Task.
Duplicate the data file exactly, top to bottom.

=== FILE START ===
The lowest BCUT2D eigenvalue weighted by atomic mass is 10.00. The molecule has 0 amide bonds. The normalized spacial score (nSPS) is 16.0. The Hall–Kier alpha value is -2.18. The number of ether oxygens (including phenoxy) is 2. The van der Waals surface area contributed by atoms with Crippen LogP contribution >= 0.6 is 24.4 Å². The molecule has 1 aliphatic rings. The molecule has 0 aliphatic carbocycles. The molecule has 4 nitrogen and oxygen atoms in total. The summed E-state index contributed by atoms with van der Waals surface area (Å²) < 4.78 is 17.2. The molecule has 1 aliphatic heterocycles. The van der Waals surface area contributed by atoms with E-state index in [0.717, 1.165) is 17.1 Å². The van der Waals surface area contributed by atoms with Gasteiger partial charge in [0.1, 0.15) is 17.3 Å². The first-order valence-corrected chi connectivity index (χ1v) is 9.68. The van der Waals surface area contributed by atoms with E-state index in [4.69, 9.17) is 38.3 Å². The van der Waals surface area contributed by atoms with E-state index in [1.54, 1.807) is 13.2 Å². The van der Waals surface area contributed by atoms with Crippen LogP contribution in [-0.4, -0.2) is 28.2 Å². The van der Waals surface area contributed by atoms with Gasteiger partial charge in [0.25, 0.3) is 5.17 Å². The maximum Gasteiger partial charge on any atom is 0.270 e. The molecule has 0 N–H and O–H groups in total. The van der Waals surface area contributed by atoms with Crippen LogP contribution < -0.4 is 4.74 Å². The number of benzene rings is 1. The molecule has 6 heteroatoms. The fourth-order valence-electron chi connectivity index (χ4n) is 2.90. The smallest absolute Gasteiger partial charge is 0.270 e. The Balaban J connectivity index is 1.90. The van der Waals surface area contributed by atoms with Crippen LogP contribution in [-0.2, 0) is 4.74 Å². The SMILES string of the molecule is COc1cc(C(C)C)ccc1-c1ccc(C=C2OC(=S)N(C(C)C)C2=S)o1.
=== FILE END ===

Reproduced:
The lowest BCUT2D eigenvalue weighted by atomic mass is 10.00. The molecule has 0 amide bonds. The normalized spacial score (nSPS) is 16.0. The Hall–Kier alpha value is -2.18. The number of ether oxygens (including phenoxy) is 2. The van der Waals surface area contributed by atoms with Crippen LogP contribution >= 0.6 is 24.4 Å². The molecule has 1 aliphatic rings. The molecule has 0 aliphatic carbocycles. The molecule has 4 nitrogen and oxygen atoms in total. The summed E-state index contributed by atoms with van der Waals surface area (Å²) < 4.78 is 17.2. The molecule has 1 aliphatic heterocycles. The van der Waals surface area contributed by atoms with E-state index in [0.717, 1.165) is 17.1 Å². The van der Waals surface area contributed by atoms with Gasteiger partial charge in [0.1, 0.15) is 17.3 Å². The first-order valence-corrected chi connectivity index (χ1v) is 9.68. The van der Waals surface area contributed by atoms with E-state index in [4.69, 9.17) is 38.3 Å². The van der Waals surface area contributed by atoms with E-state index in [1.54, 1.807) is 13.2 Å². The van der Waals surface area contributed by atoms with Crippen LogP contribution in [-0.4, -0.2) is 28.2 Å². The van der Waals surface area contributed by atoms with Gasteiger partial charge in [0.25, 0.3) is 5.17 Å². The maximum Gasteiger partial charge on any atom is 0.270 e. The molecule has 0 N–H and O–H groups in total. The van der Waals surface area contributed by atoms with Crippen LogP contribution < -0.4 is 4.74 Å². The number of benzene rings is 1. The molecule has 6 heteroatoms. The fourth-order valence-electron chi connectivity index (χ4n) is 2.90. The smallest absolute Gasteiger partial charge is 0.270 e. The Balaban J connectivity index is 1.90. The van der Waals surface area contributed by atoms with Crippen LogP contribution in [-0.2, 0) is 4.74 Å². The SMILES string of the molecule is COc1cc(C(C)C)ccc1-c1ccc(C=C2OC(=S)N(C(C)C)C2=S)o1.